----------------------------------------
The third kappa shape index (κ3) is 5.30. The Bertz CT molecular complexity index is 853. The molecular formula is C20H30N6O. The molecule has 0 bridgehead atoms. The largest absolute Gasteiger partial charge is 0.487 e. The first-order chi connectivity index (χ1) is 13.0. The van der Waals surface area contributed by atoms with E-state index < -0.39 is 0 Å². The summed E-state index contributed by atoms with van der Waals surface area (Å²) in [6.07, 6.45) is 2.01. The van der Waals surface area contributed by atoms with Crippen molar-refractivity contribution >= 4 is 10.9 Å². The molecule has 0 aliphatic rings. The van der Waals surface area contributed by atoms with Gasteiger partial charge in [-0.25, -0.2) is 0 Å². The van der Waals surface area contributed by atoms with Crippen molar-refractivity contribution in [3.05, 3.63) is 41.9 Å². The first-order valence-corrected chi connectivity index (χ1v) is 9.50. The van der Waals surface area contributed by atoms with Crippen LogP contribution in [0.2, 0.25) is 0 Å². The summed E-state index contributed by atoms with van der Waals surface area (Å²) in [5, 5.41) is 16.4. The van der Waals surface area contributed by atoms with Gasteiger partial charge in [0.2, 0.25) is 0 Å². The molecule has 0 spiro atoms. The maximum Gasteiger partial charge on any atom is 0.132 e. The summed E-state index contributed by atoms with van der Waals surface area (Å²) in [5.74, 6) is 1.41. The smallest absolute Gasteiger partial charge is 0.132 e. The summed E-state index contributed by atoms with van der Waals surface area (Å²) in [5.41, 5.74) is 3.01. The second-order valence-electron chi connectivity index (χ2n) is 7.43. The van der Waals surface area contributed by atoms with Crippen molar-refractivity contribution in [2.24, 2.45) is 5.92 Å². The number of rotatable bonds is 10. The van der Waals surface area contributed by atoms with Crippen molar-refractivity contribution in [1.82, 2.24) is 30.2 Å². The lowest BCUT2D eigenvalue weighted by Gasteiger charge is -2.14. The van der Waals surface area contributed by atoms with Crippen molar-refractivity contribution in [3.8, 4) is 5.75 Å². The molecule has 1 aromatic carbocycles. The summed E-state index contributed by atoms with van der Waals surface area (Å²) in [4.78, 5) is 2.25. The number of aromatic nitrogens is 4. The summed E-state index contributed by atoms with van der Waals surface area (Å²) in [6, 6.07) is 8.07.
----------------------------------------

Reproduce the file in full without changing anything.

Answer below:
The third kappa shape index (κ3) is 5.30. The Bertz CT molecular complexity index is 853. The molecular formula is C20H30N6O. The molecule has 0 bridgehead atoms. The largest absolute Gasteiger partial charge is 0.487 e. The first-order chi connectivity index (χ1) is 13.0. The van der Waals surface area contributed by atoms with E-state index < -0.39 is 0 Å². The summed E-state index contributed by atoms with van der Waals surface area (Å²) in [6.07, 6.45) is 2.01. The van der Waals surface area contributed by atoms with Crippen molar-refractivity contribution >= 4 is 10.9 Å². The molecule has 0 aliphatic rings. The van der Waals surface area contributed by atoms with Gasteiger partial charge in [-0.25, -0.2) is 0 Å². The van der Waals surface area contributed by atoms with Crippen molar-refractivity contribution in [3.05, 3.63) is 41.9 Å². The first-order valence-corrected chi connectivity index (χ1v) is 9.50. The van der Waals surface area contributed by atoms with Crippen LogP contribution in [0.2, 0.25) is 0 Å². The summed E-state index contributed by atoms with van der Waals surface area (Å²) in [5, 5.41) is 16.4. The van der Waals surface area contributed by atoms with Gasteiger partial charge in [0.2, 0.25) is 0 Å². The molecule has 0 spiro atoms. The maximum Gasteiger partial charge on any atom is 0.132 e. The summed E-state index contributed by atoms with van der Waals surface area (Å²) in [5.74, 6) is 1.41. The smallest absolute Gasteiger partial charge is 0.132 e. The summed E-state index contributed by atoms with van der Waals surface area (Å²) in [5.41, 5.74) is 3.01. The second-order valence-electron chi connectivity index (χ2n) is 7.43. The van der Waals surface area contributed by atoms with Crippen molar-refractivity contribution in [2.24, 2.45) is 5.92 Å². The number of rotatable bonds is 10. The van der Waals surface area contributed by atoms with Crippen molar-refractivity contribution in [1.82, 2.24) is 30.2 Å². The lowest BCUT2D eigenvalue weighted by Gasteiger charge is -2.14. The van der Waals surface area contributed by atoms with Crippen molar-refractivity contribution in [3.8, 4) is 5.75 Å². The molecule has 1 aromatic carbocycles. The summed E-state index contributed by atoms with van der Waals surface area (Å²) in [4.78, 5) is 2.25. The number of aromatic nitrogens is 4. The summed E-state index contributed by atoms with van der Waals surface area (Å²) in [6, 6.07) is 8.07.